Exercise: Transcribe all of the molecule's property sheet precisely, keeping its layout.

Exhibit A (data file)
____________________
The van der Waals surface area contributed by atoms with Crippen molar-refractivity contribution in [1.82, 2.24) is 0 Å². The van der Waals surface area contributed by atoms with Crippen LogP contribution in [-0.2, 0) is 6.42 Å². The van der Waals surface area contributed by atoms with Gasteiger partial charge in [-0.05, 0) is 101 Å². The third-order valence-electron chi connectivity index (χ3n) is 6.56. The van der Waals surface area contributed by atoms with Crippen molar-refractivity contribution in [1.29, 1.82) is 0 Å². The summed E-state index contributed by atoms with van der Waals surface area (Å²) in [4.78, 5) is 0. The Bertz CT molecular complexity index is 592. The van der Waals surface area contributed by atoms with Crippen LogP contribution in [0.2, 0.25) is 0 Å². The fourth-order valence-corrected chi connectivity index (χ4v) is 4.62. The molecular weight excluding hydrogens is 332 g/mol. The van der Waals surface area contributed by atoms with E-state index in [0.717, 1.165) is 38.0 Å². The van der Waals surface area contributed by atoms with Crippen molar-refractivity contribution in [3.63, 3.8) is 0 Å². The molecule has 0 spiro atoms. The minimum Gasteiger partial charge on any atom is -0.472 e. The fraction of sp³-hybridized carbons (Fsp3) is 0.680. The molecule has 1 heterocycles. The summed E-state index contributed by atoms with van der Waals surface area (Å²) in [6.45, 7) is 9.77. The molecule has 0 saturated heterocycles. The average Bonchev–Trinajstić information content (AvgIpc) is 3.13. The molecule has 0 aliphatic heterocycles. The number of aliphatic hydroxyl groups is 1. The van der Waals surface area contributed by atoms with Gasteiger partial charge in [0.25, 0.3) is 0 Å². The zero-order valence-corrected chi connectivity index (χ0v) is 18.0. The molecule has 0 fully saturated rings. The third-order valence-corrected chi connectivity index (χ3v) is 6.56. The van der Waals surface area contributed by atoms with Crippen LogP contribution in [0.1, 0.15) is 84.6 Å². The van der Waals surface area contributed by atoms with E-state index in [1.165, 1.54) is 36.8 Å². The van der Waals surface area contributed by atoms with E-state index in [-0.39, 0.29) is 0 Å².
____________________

The van der Waals surface area contributed by atoms with Crippen molar-refractivity contribution in [1.82, 2.24) is 0 Å². The van der Waals surface area contributed by atoms with Crippen LogP contribution in [-0.2, 0) is 6.42 Å². The van der Waals surface area contributed by atoms with Gasteiger partial charge in [-0.05, 0) is 101 Å². The third-order valence-electron chi connectivity index (χ3n) is 6.56. The van der Waals surface area contributed by atoms with Crippen molar-refractivity contribution in [1.29, 1.82) is 0 Å². The summed E-state index contributed by atoms with van der Waals surface area (Å²) in [4.78, 5) is 0. The Bertz CT molecular complexity index is 592. The van der Waals surface area contributed by atoms with Crippen LogP contribution in [0.2, 0.25) is 0 Å². The fourth-order valence-corrected chi connectivity index (χ4v) is 4.62. The molecular weight excluding hydrogens is 332 g/mol. The van der Waals surface area contributed by atoms with E-state index in [0.717, 1.165) is 38.0 Å². The van der Waals surface area contributed by atoms with Crippen molar-refractivity contribution in [3.63, 3.8) is 0 Å². The molecule has 0 spiro atoms. The minimum Gasteiger partial charge on any atom is -0.472 e. The fraction of sp³-hybridized carbons (Fsp3) is 0.680. The molecule has 1 heterocycles. The summed E-state index contributed by atoms with van der Waals surface area (Å²) in [6.45, 7) is 9.77. The molecule has 0 saturated heterocycles. The average Bonchev–Trinajstić information content (AvgIpc) is 3.13. The molecule has 0 aliphatic heterocycles. The number of aliphatic hydroxyl groups is 1. The van der Waals surface area contributed by atoms with Gasteiger partial charge in [0.25, 0.3) is 0 Å². The zero-order valence-corrected chi connectivity index (χ0v) is 18.0. The molecule has 0 fully saturated rings. The third-order valence-corrected chi connectivity index (χ3v) is 6.56. The van der Waals surface area contributed by atoms with Crippen LogP contribution in [0.1, 0.15) is 84.6 Å². The van der Waals surface area contributed by atoms with E-state index in [1.165, 1.54) is 36.8 Å². The van der Waals surface area contributed by atoms with E-state index in [-0.39, 0.29) is 0 Å².